The complaint in the case of McGraw-Hill v. Google is available on FindLaw. The most interesting paragraph, in my opinion, is this one:
Google purports to justify its systematic copying of entire books on the ground that it is a necessary step to making them available for searching through www.google.com, where excerpts from the books retrieved through the search will be presented to the user. Google analogizes the Google Library Project’s scanning of entire books to its reproduction of the content of websites for search purposes. This comparison fails. On the Internet, website owners have allowed their sites to be searchable via a Google (or other) search engine by not adopting one or more technological measures. That is not true of printed books found in library shelves. Moreover, books in libraries can be researched in a variety of ways without unauthorized copying. There is, therefore, no “need,” as Google would have it, to scan copyrighted books.
This is very confused. Let’s start with the business about “technological measures.” I assume that they’re talking about robots.txt, a file that webmasters use to tell search engines which content they are allowed to index. It’s worth noting that robots.txt is an opt-out convention. If a site doesn’t have a robots.txt file, search engines will index it.
So it seems like Google’s approach is entirely consistent with the web-search precedent. Just as robots.txt provides web site publishers with a mechanism for notifying search engines which pages not to index, Google is providing book publishers with a mechanism for indicating which books are not to be indexed. Publishers who fail to provide Google with a list, like webmasters who fail to put up a robots.txt file, can be said to have “allowed” their content to be indexed.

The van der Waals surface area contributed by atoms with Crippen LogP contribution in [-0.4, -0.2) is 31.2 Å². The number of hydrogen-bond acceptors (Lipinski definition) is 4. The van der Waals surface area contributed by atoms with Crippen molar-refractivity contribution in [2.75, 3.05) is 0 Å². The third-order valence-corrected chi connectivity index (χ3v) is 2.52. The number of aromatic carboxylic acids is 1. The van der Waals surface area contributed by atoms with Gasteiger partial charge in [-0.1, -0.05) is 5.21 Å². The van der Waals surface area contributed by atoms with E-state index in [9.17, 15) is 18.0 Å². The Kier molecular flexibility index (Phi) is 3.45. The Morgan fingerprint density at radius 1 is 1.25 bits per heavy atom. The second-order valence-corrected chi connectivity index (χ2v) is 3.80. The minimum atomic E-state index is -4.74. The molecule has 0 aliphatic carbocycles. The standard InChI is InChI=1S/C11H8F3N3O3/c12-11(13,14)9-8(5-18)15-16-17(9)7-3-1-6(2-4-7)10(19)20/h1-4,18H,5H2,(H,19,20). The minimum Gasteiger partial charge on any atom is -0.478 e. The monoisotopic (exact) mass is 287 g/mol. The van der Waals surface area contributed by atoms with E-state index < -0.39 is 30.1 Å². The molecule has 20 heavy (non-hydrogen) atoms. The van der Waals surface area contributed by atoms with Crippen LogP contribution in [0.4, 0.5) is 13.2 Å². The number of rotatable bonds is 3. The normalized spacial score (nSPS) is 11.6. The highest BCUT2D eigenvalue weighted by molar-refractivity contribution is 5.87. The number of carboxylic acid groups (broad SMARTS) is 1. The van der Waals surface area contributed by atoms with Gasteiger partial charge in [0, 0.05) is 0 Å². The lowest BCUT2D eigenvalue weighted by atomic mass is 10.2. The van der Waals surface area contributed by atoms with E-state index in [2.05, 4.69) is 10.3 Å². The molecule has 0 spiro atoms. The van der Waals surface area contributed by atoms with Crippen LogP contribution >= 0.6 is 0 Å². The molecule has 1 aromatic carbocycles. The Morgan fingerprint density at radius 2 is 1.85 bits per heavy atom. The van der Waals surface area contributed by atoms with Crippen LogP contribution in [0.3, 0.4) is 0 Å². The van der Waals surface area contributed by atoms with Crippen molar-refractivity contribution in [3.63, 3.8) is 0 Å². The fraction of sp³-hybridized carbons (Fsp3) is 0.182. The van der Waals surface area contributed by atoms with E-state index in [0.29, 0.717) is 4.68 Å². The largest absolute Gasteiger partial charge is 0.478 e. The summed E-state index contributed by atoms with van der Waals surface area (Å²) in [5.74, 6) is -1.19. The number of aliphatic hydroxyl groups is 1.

This paragraph also shows an ignorance of search engine history. Websites, like books, can be “researched in various ways without unauthorized copying.” Indeed, that’s where the search engine industry started. The first major Internet search engine, Yahoo!, was a keyword-based search engine analogous to a card catalog. Sites were added to the directory manually by a human being who would read the web site and write a summary for the directory.
Then in 1995, along came AltaVista, which offered the first full-text search of the web. The results were so obviously superior that Yahoo! licensed the technology in 1996. Soon every search engine had full-text functionality. So web sites, too, can be “researched in a variety of ways unauthorized copying.”
So the reason that all search engines today make copies of websites isn’t that it’s impossible to index them without doing so. Rather, it’s that full-text searches are vastly superior to the alternatives, and full-text searching is impossible without making a full-text copy.
If there had been an Association of Web Site Publishers in 1995, they could have made precisely the same argument about AltaVista. Had they prevailed, it’s hard to predict how things would have evolved, but it seems unlikely they would have gone as well. Search engines would have spent a great deal of time contacting and negotiating with web-site owners for permission to include them in their indexes. Some web sites might have signed exclusive deals with a particular search engine, or demanded that search engines pay a fee to include them in their searches. The most comprehensive search engines might have required users to subscribe, as LexisNexis and Factiva do.
Or maybe enlightened webmasters would have realized that search engines were a win-win proposition and permitted them to index their sites. Maybe they would have developed a standard way to indicate permission to index, and things would have evolved about the same way. But regardless, the analogy the publishers are trying to draw is bogus. Full-text searches–of books or web sites–require the creation of copies. If Google Print is copyright infringement, then so is Google itself. I hope it’s obvious to everyone that declaring Google illegal would be a bad idea.